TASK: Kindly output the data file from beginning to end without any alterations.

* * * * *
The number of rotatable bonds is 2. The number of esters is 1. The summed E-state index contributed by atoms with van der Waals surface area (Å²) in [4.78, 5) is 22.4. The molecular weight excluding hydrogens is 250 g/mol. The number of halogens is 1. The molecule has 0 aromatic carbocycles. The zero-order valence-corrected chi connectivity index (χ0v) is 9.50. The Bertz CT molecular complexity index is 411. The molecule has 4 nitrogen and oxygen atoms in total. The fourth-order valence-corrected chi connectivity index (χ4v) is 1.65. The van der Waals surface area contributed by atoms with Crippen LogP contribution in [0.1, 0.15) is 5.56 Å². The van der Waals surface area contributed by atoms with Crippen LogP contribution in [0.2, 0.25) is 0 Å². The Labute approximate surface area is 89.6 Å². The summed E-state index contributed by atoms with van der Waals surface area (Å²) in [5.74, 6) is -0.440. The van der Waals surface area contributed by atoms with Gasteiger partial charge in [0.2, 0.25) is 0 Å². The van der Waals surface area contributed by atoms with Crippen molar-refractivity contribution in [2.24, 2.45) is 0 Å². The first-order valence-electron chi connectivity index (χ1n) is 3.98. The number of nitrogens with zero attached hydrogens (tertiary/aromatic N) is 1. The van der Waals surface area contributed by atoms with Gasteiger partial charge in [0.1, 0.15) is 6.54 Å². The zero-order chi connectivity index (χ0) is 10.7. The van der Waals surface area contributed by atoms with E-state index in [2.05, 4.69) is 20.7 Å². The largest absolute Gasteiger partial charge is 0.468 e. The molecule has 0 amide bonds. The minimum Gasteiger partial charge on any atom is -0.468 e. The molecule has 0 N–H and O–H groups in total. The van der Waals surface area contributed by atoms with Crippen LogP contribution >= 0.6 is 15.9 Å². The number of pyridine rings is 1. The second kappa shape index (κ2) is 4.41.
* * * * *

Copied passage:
The number of rotatable bonds is 2. The number of esters is 1. The summed E-state index contributed by atoms with van der Waals surface area (Å²) in [4.78, 5) is 22.4. The molecular weight excluding hydrogens is 250 g/mol. The number of halogens is 1. The molecule has 0 aromatic carbocycles. The zero-order valence-corrected chi connectivity index (χ0v) is 9.50. The Bertz CT molecular complexity index is 411. The molecule has 4 nitrogen and oxygen atoms in total. The fourth-order valence-corrected chi connectivity index (χ4v) is 1.65. The van der Waals surface area contributed by atoms with Crippen LogP contribution in [0.1, 0.15) is 5.56 Å². The van der Waals surface area contributed by atoms with Crippen LogP contribution in [0.2, 0.25) is 0 Å². The Labute approximate surface area is 89.6 Å². The summed E-state index contributed by atoms with van der Waals surface area (Å²) in [5.74, 6) is -0.440. The van der Waals surface area contributed by atoms with Gasteiger partial charge in [0.2, 0.25) is 0 Å². The van der Waals surface area contributed by atoms with Crippen molar-refractivity contribution in [2.24, 2.45) is 0 Å². The first-order valence-electron chi connectivity index (χ1n) is 3.98. The number of nitrogens with zero attached hydrogens (tertiary/aromatic N) is 1. The van der Waals surface area contributed by atoms with Gasteiger partial charge in [0.1, 0.15) is 6.54 Å². The zero-order chi connectivity index (χ0) is 10.7. The van der Waals surface area contributed by atoms with E-state index in [2.05, 4.69) is 20.7 Å². The largest absolute Gasteiger partial charge is 0.468 e. The molecule has 0 amide bonds. The minimum Gasteiger partial charge on any atom is -0.468 e. The molecule has 0 N–H and O–H groups in total. The van der Waals surface area contributed by atoms with Crippen LogP contribution >= 0.6 is 15.9 Å². The number of pyridine rings is 1. The second kappa shape index (κ2) is 4.41.